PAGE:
I started out strong, with enough energy to look around and take in the surroundings. It wasn’t long, though, before I was breathing like an asthmatic pug. Alex took pity on me and took my board about half way up, carrying mine along with his own. Cerro Negro is one of the most active volcanoes in Nicaragua, and evidence of its last eruption in 1999 is everywhere. From the top you can see the sharp line in destruction, greenery abruptly giving way to black rock.
Inside the crater looked deceptively quiet. No flowing lava like at Masaya volcano. But you only have to dig down a centimeter to feel the heat coming from inside the earth. One guy sat down on the edge of the crater to take a picture. He was only sitting for a moment before he jumped up, the heat already leaking through his clothes.
After the requisite pictures (to prove you were actually there), we got a quick safety demonstration. Basically, hold onto the rope with both hands and use your posture and your feet to control your speed. Not that complicated, but I didn’t find that very reassuring. We donned our protective clothing, one size fits all. I was swimming in the jumpsuit, the crotch floating somewhere around my knees. Holding my pant legs up like a long skirt, I walked slowly to the waiting spot on the edge. I had to be careful not to trip and catapult myself down the volcano early.
The slope was so steep that. from the our gathering spot, we couldn’t see the bottom. Other people started to show some nerves which always makes me feel oddly brave. Some were second guessing their decision to do this and talked about walking back the way we came. There was no way I was hiking back down and I knew that the longer I waited, the harder it would get. So, after one or two guinea pigs went first, I rushed in to take the next turn.
The starting point was a few feet down from where we were waiting. Once I was in position, I was relieved to find that I could see the bottom. True, it was a long way away. But at least I could see it. I kicked myself free, sitting up as straight as I could to keep my speed under control. It doesn’t take long to pick up some speed and soon I felt like I was flying. My feet, my only breaks, were firmly planted on either side of my board, pushing into the rocks. I had to resist the urge to push them in harder. Any imbalance and I could easily tip. Rocks and dust, kicked up my both my board and my feet, flew into my face, getting into my loose fitting goggles. I squinted my eyes, to avoid getting the sharp dirt in my eyes. The incline increased in the second half and my speed picked up. Careful not to move, I could only think about how fast I was going. The bottom came up fast and I skidded to a stop on the flat ground. Elated that I had done it and I was still alive, I almost skipped over to the two who had gone before me. After stripping off our jumpsuits, we watched everyone else come down. After watching two or three people bail, I was glad I had gone before I could see some of the failed runs. It was clear that some people were simply going too fast to control themselves.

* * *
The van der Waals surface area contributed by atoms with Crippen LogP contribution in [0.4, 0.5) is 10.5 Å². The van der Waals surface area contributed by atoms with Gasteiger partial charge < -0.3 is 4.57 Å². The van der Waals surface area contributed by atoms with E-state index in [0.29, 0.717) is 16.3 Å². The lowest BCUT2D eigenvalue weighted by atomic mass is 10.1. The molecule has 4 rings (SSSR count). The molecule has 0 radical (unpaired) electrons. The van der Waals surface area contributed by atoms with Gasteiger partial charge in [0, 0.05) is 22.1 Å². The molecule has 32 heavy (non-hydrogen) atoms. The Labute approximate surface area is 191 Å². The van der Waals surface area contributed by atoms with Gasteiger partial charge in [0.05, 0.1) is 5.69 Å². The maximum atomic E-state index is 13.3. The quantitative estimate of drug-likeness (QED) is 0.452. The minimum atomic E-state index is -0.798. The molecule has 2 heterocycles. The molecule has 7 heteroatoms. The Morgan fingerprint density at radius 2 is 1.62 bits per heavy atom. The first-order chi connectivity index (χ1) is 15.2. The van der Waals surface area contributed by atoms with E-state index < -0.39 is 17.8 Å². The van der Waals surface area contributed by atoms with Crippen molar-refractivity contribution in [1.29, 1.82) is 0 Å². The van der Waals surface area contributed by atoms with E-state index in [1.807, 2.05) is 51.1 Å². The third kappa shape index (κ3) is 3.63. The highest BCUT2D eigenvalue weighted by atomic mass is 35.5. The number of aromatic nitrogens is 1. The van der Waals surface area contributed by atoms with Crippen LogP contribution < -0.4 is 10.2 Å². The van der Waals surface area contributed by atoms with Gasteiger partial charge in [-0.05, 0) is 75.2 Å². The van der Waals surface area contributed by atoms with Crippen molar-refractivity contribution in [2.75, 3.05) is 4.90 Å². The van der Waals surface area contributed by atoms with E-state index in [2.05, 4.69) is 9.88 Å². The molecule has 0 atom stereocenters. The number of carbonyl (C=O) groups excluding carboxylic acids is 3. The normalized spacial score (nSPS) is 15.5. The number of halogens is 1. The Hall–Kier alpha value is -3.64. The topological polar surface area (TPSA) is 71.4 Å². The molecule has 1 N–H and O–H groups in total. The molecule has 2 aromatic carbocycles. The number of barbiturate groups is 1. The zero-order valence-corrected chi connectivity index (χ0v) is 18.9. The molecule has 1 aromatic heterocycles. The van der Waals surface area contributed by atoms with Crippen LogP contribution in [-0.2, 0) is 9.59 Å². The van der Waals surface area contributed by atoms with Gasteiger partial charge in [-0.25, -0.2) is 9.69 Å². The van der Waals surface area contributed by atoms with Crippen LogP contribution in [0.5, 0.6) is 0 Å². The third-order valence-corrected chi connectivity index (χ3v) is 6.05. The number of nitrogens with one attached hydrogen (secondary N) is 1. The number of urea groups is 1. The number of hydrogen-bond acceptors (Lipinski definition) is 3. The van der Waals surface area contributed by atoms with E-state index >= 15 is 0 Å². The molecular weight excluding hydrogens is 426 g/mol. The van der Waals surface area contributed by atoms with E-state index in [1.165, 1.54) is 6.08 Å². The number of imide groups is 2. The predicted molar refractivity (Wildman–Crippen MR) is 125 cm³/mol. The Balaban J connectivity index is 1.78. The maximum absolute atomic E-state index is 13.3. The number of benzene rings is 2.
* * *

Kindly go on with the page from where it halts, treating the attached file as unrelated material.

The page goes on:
When Alex started down, I could see immediately that he was going quite fast. Despite the speed, he seemed to be in control. He reached the bottom without bailing and I was just about to relax when he unexpectedly went over a huge bump at the bottom, landing hard and coming to a stop. He was on his feet before I could make it over to him. He held up his board, now broken into pieces. I broke my board, he said. And I think I broke my wrist. Holding up his wrist so I could see it better, it was clear that it was already swelling. We flip-flopped back and forth about whether an x-ray was necessary. In the end, Alex decided he wanted to get it checked out. Vivian Pellas Hospital in Managua became our next destination. But that’s a story for another time.
So, volcano boarding: yay or nay? I don’t think I can answer that for anyone else. Terrifying, dangerous and fun. Nowhere else can you do something like this (maybe that’s a good thing), so weigh your love of adventure with your love of your bones. As for me: I did it, I survived, and I won’t be tempting fate again.